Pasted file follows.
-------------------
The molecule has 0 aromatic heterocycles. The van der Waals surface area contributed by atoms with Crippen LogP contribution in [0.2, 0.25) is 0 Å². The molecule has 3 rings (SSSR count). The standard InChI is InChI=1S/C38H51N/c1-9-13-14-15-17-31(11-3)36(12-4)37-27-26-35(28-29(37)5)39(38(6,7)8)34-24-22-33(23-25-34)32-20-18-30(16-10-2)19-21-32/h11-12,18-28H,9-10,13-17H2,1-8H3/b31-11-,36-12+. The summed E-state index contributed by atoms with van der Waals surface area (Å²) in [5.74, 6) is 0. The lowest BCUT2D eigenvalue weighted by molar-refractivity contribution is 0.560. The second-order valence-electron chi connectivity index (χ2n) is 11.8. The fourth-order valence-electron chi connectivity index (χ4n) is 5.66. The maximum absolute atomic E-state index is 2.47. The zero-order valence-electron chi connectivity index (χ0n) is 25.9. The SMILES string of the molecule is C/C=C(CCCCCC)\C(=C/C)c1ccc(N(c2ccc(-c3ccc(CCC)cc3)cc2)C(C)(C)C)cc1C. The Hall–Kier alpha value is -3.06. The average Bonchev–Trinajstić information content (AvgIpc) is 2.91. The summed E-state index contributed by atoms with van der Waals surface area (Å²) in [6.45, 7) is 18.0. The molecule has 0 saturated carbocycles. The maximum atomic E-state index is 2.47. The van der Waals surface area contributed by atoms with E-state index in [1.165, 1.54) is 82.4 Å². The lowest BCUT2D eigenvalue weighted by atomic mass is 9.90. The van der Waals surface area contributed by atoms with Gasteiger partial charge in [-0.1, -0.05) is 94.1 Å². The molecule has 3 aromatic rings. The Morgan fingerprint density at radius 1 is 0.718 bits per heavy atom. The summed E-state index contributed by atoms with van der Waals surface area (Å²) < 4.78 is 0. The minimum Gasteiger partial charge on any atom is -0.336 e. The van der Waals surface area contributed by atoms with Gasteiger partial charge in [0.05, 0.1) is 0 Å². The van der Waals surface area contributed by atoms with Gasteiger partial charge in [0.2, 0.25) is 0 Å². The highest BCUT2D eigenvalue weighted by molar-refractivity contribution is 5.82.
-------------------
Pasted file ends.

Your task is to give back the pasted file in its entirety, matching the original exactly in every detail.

The molecule has 0 aromatic heterocycles. The van der Waals surface area contributed by atoms with Crippen LogP contribution in [0.2, 0.25) is 0 Å². The molecule has 3 rings (SSSR count). The standard InChI is InChI=1S/C38H51N/c1-9-13-14-15-17-31(11-3)36(12-4)37-27-26-35(28-29(37)5)39(38(6,7)8)34-24-22-33(23-25-34)32-20-18-30(16-10-2)19-21-32/h11-12,18-28H,9-10,13-17H2,1-8H3/b31-11-,36-12+. The summed E-state index contributed by atoms with van der Waals surface area (Å²) in [5.74, 6) is 0. The lowest BCUT2D eigenvalue weighted by molar-refractivity contribution is 0.560. The second-order valence-electron chi connectivity index (χ2n) is 11.8. The fourth-order valence-electron chi connectivity index (χ4n) is 5.66. The maximum absolute atomic E-state index is 2.47. The zero-order valence-electron chi connectivity index (χ0n) is 25.9. The SMILES string of the molecule is C/C=C(CCCCCC)\C(=C/C)c1ccc(N(c2ccc(-c3ccc(CCC)cc3)cc2)C(C)(C)C)cc1C. The Hall–Kier alpha value is -3.06. The average Bonchev–Trinajstić information content (AvgIpc) is 2.91. The summed E-state index contributed by atoms with van der Waals surface area (Å²) in [6.45, 7) is 18.0. The molecule has 0 saturated carbocycles. The maximum atomic E-state index is 2.47. The van der Waals surface area contributed by atoms with E-state index in [1.165, 1.54) is 82.4 Å². The lowest BCUT2D eigenvalue weighted by atomic mass is 9.90. The van der Waals surface area contributed by atoms with Gasteiger partial charge in [-0.1, -0.05) is 94.1 Å². The molecule has 3 aromatic rings. The Morgan fingerprint density at radius 1 is 0.718 bits per heavy atom. The summed E-state index contributed by atoms with van der Waals surface area (Å²) < 4.78 is 0. The minimum Gasteiger partial charge on any atom is -0.336 e. The van der Waals surface area contributed by atoms with Gasteiger partial charge in [0.05, 0.1) is 0 Å². The van der Waals surface area contributed by atoms with Gasteiger partial charge in [0.2, 0.25) is 0 Å². The highest BCUT2D eigenvalue weighted by molar-refractivity contribution is 5.82.